Sunday, December 04, 2016

Climate Change Pushing U.S. Fund Managers Out of Apparel Stocks

Discount sale tags are seen on clothes at a department store in Paris on the first day of the winter sales in France, January 6, 2016. (Credit: Reuters/Benoit Tessier/File Photo) Click to Enlarge.
Retailers have long relied on sales of high-margin winter coats and boots to boost annual profits, but with the season becoming shorter and warmer, U.S. fund managers are shedding department store and apparel stocks, convinced the industry is becoming a victim of climate change.

"They desperately need to acknowledge that climate change is happening, and that they need to change how they do business," said Larry Haverty, a fund manager at Gabelli.  He has sold nearly all his retail holdings because of changes in weather patterns over the last decade.

The industry's long supply lines are one reason why apparel companies and department stores struggle to adjust to warmer winters, Haverty said.  The industry is also still wedded to the idea that buyers want winter coats - which tend to have margins of around 40 percent - in early October, when summer weather often lingers.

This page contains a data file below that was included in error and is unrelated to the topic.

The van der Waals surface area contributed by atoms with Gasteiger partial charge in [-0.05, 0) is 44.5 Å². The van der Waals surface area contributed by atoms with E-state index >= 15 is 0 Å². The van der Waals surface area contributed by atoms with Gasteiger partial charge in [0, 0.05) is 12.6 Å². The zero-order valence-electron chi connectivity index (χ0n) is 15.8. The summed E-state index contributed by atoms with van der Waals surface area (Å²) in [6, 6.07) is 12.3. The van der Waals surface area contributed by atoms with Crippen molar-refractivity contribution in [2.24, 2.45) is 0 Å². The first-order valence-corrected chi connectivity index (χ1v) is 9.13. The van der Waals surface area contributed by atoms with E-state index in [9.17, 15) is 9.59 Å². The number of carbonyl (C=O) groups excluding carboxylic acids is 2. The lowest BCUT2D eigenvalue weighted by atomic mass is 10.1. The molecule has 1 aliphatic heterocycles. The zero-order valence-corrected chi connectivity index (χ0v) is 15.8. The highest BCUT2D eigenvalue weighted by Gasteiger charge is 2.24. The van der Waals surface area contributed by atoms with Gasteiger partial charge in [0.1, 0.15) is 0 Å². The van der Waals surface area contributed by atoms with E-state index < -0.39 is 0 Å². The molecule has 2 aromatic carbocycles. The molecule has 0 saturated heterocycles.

The 2015-2016 winter was the warmest on record, prompting many U.S. fund managers to abandon apparel stocks altogether.  Approximately 48 percent of U.S. actively managed equity funds have zero exposure to apparel companies, up from the 38 percent of funds that shunned apparel stocks at this time last year, according to Morningstar data.

There are signs that this season will continue to be hard on apparel makers.  The average temperature in October, often seen as the kick-off to winter clothing sales, was nearly 58 degrees.  That was the third-warmest October on record and the warmest since 1963, according to the National Centers for Environmental Information.

The average October temperature has warmed by 0.6 degree per decade over the last 30 years, with only September having a greater increase in average warmth, the Centers said. Fifteen of the 16 warmest years on record have been in the 21st Century.

Read more at Climate Change Pushing U.S. Fund Managers Out of Apparel Stocks

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